Mom to twins, a boy and a girl, lost at 18 weeks on March 30, 2006
Mila Louise, stillborn at 41 weeks on July 1, 2011
In 2004, when I was 27, my husband and I began trying to conceive. After months of not having any sign of a menstrual cycle, we were referred to a reproductive endocrinologist. After many more months of brutally high doses of fertility drugs we finally got pregnant through intrauterine insemination. We were thrilled, however terrified at the same time because over stimulation of my ovaries caused me to become pregnant with quadruplets. At the suggestion of our perinatal doctor, we reduced the pregnancy to twins at 12 weeks. At 14 weeks and then again at 16 weeks my water broke. It was a gushing of fluid, but I thought I had incontinence and never considered that it could be amniotic fluid. On March 27, 2006, at 18 weeks, we went in for our level II ultrasound and found that neither baby had any amniotic fluid. Our baby boy did not have a heartbeat and our baby girl was alive but struggling with no amniotic fluid remaining. I had a D&E and began the journey to become parents once again. I was devastated, angry, and afraid, but we would not stop until we had our baby.
In fall of 2006 we conceived twins, again using IUI. Our beautiful babies, Charlie and Sofie, were born healthy at 35 weeks 4 days on May 31, 2007. This was the most exciting, thrilling, miraculous day of my life. Not one day goes by that I don’t thank God for these two. They are our greatest blessing!
In the fall of 2010, after my body had resumed normal menstrual cycles on its own, we decided to try for one more baby without the use of fertility drugs. To our amazement, we conceived right away and had a beautiful, healthy pregnancy.
We were expecting a little girl. She was another miracle and the single baby I was so excited to have. I couldn’t wait to carry her in the sling all day, nurse just one baby, and delight in our life with our four year old twins and a newborn.
On Friday, July 1, 2011, our beautiful baby girl arrived silently. She was stillborn. After 18 hours of fairly normal labor, Mila entered and then left our world. She was not breathing and they could not resuscitate her. She and I had been attacked by a deadly bacteria. Our daughter’s lungs were so full of infection when I delivered her that there was no room for a first breath. After 45 minutes they told us there was nothing they could do. In the meantime, I was bleeding, and they could not stop it. I had an emergency hysterectomy and was in a drug induced coma for 12 days. I almost died. I asked my dad a few weeks ago if I also had respiratory failure in addition to renal failure. He said I had all kinds of failure. My body was shutting down. I awoke on July 12, 2011 and left the hospital on July 19, 2011. Since then I have been trying to find comfort, meaning, purpose, and peace while we grieve the loss of our baby and try to rejoice that I am alive today.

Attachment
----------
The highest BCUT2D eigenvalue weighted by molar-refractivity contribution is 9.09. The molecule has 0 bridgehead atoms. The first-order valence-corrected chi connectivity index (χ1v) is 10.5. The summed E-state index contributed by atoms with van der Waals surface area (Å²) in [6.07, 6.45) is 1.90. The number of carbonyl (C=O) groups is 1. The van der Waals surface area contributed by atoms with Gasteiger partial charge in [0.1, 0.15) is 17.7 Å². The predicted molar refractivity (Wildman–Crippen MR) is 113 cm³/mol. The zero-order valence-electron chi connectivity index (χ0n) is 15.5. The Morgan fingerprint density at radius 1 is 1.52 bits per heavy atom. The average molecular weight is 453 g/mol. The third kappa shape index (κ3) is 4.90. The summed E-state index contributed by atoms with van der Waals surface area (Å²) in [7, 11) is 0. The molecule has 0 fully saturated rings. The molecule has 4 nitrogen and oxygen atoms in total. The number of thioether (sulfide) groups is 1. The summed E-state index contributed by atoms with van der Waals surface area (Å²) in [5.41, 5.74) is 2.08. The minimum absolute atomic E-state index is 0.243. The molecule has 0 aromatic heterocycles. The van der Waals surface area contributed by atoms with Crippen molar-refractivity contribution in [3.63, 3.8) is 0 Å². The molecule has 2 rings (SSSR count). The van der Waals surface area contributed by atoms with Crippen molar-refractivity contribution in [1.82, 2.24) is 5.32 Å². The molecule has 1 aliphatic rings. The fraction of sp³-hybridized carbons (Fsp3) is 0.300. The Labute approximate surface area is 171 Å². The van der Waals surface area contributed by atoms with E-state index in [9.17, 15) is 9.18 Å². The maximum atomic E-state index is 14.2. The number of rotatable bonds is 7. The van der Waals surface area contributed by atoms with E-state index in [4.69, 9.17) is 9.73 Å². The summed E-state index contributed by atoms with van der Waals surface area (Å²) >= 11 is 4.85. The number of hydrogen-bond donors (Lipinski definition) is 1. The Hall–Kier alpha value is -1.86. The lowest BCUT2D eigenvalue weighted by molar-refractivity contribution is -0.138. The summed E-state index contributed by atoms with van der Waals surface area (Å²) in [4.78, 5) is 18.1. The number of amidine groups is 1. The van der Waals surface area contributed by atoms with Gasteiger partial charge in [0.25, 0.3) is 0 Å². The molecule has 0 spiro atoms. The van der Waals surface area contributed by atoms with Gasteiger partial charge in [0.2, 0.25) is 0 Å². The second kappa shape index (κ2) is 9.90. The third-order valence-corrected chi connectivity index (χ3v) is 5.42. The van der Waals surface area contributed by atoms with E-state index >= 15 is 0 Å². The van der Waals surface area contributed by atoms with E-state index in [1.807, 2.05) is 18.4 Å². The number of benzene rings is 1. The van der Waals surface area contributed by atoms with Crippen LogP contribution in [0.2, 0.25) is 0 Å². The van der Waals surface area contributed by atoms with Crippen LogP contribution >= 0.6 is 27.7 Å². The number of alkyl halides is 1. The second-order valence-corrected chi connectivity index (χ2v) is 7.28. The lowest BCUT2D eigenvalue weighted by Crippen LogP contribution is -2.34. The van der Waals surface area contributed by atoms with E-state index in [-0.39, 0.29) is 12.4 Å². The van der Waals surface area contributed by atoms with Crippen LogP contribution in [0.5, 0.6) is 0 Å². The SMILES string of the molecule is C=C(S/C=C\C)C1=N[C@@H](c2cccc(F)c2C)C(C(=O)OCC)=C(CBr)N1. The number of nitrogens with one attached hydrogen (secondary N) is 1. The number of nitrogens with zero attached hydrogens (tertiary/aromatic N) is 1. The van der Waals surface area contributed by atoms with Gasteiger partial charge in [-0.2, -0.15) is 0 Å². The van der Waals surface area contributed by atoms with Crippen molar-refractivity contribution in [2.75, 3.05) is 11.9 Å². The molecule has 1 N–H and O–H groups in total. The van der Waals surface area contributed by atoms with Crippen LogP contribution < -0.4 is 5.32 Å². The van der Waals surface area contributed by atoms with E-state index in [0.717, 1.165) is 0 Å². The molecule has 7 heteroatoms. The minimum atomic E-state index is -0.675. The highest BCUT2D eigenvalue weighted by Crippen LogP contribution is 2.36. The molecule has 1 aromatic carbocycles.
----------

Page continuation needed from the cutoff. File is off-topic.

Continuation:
I have so many thoughts, so many emotions. They change not only daily, but every hour and every minute. My brain hurts from so much thinking, and my eyes burn from crying. What I hate today is that as much as I dreamed and imagined how great our family would be when she arrived, I can’t picture her being here now. I don’t know what she would look like, what she would be doing, or how Charlie and Sofie would be relating to her. All the things we were so excited to experience have faded. Today I am not the mother of twins and a newborn baby. I am a mother whose baby has died.
I held Mila for just a few moments, kissed her and said goodbye while doctors and nurses scurried gracefully around me. I don’t remember what she looked like then, I only have the pictures my husband took with his phone and the professional photos taken by the nonprofit organization, Now I Lay Me Down to Sleep. I have studied these pictures, trying to burn into my brain the image of my baby so that I never forget how she looked. She was a perfect mix of Charlie and Sofie, of my husband and me. Unlike my little preemie twins, Mila weighed 8 pounds, 8 ounces. She was round and cute, with her daddy’s cheeks and my nose. I didn’t get to look at her body, touch her skin, or hold her until she felt heavy in my arms. My husband held her the most, especially while I was in surgery. He cried all over her and then handed her over to her big sister, brother, and her devastated grandparents and aunt. Other people held her too, my aunts, my brother and sister in law, my grandmother. I’m glad she was held by them when I couldn’t be there. I will always cherish the life I held while she grew inside me. I’ve always loved being pregnant, and I hope I never forget how as my belly grew, so did my love for Mila.
Today we are living one day at a time, while being forever aware that Mila is here somehow. Her spirit is all around us, yet we miss her so dearly. We dream of another baby, but can’t bring ourselves to believe it could happen or would be easy. We have been hurt deeply and wish to concentrate on the life and the love around us. We know that we will see our sweet Mila again someday, and pray for peace and comfort as we live our new life without her.
Laura blogs at agirlandaboyblog.blogspot.com.
You can contact her at firstname.lastname@example.org.